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Small Business Insurance Basics: 10 Things You Need to Know Now

When you hear the words “business insurance,” you might think this only applies to large, established businesses. But in fact, this is an important topic for any sized business – from the largest corporations to the smallest, one-person operation and everything in between.

Whether you’re simply in the beginning stages of getting a business idea up and running, or already own an established business, it’s important to know a few basic things about how business insurance works, and what kinds you might need. Here are a few tips to get you started – or to provide you with a quick review.

1. Property Insurance – understand what it covers

Property insurance covers not only the physical structure which houses your business, but also the contents inside the structure. This could include equipment, office furniture and even inventory.

2. Liability Insurance is a must

No one likes to think about it, but getting sued is always a possibility for a business, regardless of its size. Having the proper amount of liability insurance is of the utmost importance. Liability insurance can help with expenses if your business is sued, but it can also help pay for expenses if anyone is injured due to a faulty product or service.

3. Worker’s Comp – check your state’s requirements

If your business has employees, it’s very possible that you’ll need worker’s compensation insurance. If anyone is injured on the job while working for you, worker’s compensation insurance will help pay for medical expenses. Most states require worker’s comp for all sized businesses, but be sure to check your state’s requirements to be sure that you get the proper type – and amount – of coverage.

4. Errors & Omissions

E&O Insurance is similar to Liability Insurance, but it is specifically for professional services businesses. This type of insurance can cover expenses that may be incurred due to accusations of negligence, or the failure to perform your professional services. Even if you haven’t.

5. Got employees? Consider EPLI

Employment Practices Liability Insurance applies to situations where businesses are sued for things such as discrimination, sexual harassment, or wrongful termination. At one time, these topics were only of concern to larger companies, but in today’s environment, businesses of all sizes can be subject to these types of suits. If your business has employees, it’s wise to consider adding EPLI coverage to your Business Owner’s Policy (BOP, described below).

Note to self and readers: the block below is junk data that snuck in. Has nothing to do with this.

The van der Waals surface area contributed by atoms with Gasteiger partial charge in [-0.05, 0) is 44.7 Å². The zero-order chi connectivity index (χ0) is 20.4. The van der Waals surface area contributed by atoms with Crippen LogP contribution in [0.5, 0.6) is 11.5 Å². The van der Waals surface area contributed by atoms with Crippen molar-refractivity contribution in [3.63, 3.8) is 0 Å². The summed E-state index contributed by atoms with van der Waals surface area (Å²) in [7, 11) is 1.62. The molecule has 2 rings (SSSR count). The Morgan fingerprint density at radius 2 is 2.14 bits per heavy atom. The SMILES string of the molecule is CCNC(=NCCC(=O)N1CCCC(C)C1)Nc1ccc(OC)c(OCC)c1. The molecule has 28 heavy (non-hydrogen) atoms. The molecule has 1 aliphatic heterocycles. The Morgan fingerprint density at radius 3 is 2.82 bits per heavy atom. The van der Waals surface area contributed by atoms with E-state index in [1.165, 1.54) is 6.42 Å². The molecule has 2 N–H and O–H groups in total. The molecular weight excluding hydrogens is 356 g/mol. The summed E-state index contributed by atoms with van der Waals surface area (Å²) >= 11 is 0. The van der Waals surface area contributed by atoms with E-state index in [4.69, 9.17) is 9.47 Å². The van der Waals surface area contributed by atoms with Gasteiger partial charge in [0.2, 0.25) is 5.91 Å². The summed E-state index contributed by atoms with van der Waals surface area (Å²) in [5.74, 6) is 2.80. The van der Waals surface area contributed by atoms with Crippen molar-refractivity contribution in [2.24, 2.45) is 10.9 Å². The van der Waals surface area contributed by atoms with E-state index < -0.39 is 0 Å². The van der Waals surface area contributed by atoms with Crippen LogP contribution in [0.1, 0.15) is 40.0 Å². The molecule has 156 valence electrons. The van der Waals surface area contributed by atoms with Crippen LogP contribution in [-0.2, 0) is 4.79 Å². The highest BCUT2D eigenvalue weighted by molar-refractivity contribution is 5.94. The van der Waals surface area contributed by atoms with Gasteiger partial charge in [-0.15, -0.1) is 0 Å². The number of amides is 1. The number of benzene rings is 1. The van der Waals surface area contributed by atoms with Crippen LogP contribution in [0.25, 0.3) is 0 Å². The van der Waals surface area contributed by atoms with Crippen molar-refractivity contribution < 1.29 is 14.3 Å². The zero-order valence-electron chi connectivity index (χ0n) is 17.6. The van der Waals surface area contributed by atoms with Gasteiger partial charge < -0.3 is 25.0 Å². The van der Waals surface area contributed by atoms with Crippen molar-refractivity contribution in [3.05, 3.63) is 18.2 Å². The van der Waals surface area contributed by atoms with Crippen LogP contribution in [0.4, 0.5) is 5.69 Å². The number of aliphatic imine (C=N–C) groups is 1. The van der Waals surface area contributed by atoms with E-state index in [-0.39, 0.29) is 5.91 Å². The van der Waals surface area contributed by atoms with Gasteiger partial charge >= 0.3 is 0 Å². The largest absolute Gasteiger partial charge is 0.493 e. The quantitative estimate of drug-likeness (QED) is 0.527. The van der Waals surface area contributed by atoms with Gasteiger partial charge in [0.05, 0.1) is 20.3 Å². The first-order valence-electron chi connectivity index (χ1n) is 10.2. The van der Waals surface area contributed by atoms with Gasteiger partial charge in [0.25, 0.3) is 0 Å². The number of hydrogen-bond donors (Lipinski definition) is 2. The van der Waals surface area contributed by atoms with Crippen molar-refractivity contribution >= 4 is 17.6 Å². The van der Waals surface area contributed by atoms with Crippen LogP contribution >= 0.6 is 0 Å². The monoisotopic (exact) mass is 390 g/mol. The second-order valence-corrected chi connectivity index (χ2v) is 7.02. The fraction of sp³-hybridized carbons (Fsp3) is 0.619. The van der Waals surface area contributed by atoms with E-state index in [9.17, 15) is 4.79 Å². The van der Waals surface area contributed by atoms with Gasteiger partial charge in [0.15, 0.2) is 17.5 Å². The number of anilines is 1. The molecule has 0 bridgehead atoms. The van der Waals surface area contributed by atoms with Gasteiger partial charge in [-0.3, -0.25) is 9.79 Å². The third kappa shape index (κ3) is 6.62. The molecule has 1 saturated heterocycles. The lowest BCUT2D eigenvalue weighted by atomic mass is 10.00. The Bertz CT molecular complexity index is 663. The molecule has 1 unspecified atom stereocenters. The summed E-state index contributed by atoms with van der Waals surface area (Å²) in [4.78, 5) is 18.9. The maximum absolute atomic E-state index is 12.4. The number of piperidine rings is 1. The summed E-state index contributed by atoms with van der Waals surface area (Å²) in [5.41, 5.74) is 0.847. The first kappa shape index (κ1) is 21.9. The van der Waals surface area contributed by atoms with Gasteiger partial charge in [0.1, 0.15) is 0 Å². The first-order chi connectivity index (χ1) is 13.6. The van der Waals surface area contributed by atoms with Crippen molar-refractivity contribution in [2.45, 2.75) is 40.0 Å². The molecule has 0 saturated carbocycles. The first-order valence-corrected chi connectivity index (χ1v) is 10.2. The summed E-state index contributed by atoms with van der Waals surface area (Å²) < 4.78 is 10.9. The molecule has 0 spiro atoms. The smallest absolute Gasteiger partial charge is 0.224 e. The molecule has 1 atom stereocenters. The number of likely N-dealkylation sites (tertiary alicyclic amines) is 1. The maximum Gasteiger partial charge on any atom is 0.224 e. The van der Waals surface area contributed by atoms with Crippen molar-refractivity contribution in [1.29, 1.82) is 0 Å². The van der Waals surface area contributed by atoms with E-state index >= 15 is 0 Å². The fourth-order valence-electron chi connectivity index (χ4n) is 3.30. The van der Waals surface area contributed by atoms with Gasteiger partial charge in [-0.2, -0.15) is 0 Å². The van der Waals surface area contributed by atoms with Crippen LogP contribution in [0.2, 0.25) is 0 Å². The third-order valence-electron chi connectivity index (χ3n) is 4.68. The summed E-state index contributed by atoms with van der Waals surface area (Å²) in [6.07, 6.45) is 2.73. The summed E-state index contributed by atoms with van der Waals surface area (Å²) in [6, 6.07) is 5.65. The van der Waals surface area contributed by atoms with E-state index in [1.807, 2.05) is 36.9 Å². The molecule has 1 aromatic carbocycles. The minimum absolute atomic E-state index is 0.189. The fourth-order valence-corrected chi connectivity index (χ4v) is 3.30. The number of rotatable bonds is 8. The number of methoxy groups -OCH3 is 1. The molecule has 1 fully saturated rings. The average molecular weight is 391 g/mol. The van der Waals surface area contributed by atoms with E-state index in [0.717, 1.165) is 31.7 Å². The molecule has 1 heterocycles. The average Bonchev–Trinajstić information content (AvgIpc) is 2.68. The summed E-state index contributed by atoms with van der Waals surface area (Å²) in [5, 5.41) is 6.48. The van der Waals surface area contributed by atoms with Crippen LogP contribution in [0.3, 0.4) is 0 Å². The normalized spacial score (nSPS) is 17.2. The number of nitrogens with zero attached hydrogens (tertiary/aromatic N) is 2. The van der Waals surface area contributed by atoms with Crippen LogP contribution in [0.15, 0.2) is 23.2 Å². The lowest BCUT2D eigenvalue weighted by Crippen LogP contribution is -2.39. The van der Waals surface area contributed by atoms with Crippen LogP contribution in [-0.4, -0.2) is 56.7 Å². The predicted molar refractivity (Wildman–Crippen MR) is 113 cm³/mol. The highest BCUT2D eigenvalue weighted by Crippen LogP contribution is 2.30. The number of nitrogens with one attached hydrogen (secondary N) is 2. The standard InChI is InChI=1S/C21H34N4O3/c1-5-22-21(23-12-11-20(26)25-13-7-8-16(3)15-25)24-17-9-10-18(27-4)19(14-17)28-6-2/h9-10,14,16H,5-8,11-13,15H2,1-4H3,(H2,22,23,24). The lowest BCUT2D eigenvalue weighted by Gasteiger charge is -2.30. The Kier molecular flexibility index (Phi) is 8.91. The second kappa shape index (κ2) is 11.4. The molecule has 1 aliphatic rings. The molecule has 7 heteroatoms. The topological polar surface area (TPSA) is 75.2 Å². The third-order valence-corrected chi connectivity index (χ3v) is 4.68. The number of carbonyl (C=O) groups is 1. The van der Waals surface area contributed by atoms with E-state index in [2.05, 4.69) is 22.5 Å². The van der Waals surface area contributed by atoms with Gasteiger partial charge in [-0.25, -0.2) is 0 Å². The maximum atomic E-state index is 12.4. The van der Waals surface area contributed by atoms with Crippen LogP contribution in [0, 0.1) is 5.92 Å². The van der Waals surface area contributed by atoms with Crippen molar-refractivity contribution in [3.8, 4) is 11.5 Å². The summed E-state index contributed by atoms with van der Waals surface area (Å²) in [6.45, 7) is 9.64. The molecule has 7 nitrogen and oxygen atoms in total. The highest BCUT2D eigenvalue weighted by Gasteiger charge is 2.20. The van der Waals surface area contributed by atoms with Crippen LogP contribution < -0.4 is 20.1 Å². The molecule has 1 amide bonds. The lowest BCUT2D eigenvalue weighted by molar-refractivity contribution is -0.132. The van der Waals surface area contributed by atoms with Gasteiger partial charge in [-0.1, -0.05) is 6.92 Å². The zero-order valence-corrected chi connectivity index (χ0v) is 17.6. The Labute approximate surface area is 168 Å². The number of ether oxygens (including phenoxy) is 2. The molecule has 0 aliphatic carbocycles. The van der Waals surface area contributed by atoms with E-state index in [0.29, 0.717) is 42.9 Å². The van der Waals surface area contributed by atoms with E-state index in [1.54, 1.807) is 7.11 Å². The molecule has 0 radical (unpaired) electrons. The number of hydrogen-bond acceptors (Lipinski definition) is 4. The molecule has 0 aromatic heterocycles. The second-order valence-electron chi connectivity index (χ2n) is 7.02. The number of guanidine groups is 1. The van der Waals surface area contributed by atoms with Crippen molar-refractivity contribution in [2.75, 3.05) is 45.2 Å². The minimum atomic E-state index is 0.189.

6. Is Key Employee Insurance worth your while?

Many times, the success of a business relies on the involvement of specific employees. If one of those employees were to pass away unexpectedly, their absence could affect the profitability of the business. The beneficiary of a key employee policy is the business itself. Key Employee policies can often be requested by lenders, to meet certain credit requirements.

7. Cyber Liability Insurance is gaining in popularity

More and more business is being transacted online. And more and more data are being stored in “the cloud,” allowing for ease of access and reducing the need for companies to invest in storage or storage facilities. However, as more business is transacted electronically, the more that information is opened up to theft and hacking. Cyber Liability Insurance will help protect businesses if they experience a data breach; it will help cover costs ranging from legal expenses to public relations expenses.

8. Directors & Officers Liability Insurance is NOT the same as E&O

As the name implies, D&O insurance specifically protects the directors and officers of a company. D&O insurance protects the business, and sometimes the directors and officers themselves, in the event of legal action brought for alleged wrongful acts. While lawsuits such as these are less common in the United States, if your business operates outside the U.S. this type of coverage is definitely worth investigating further.

9. Don’t forget about the car!

If you have vehicles that are owned by your business, and are used exclusively for running your business, they won’t be covered by personal car insurance; a separate business auto insurance policy is needed. There are many types of coverage available, and auto insurance can sometimes be bundled into your Business Owner’s Policy. However, individual plans can be more easily customized.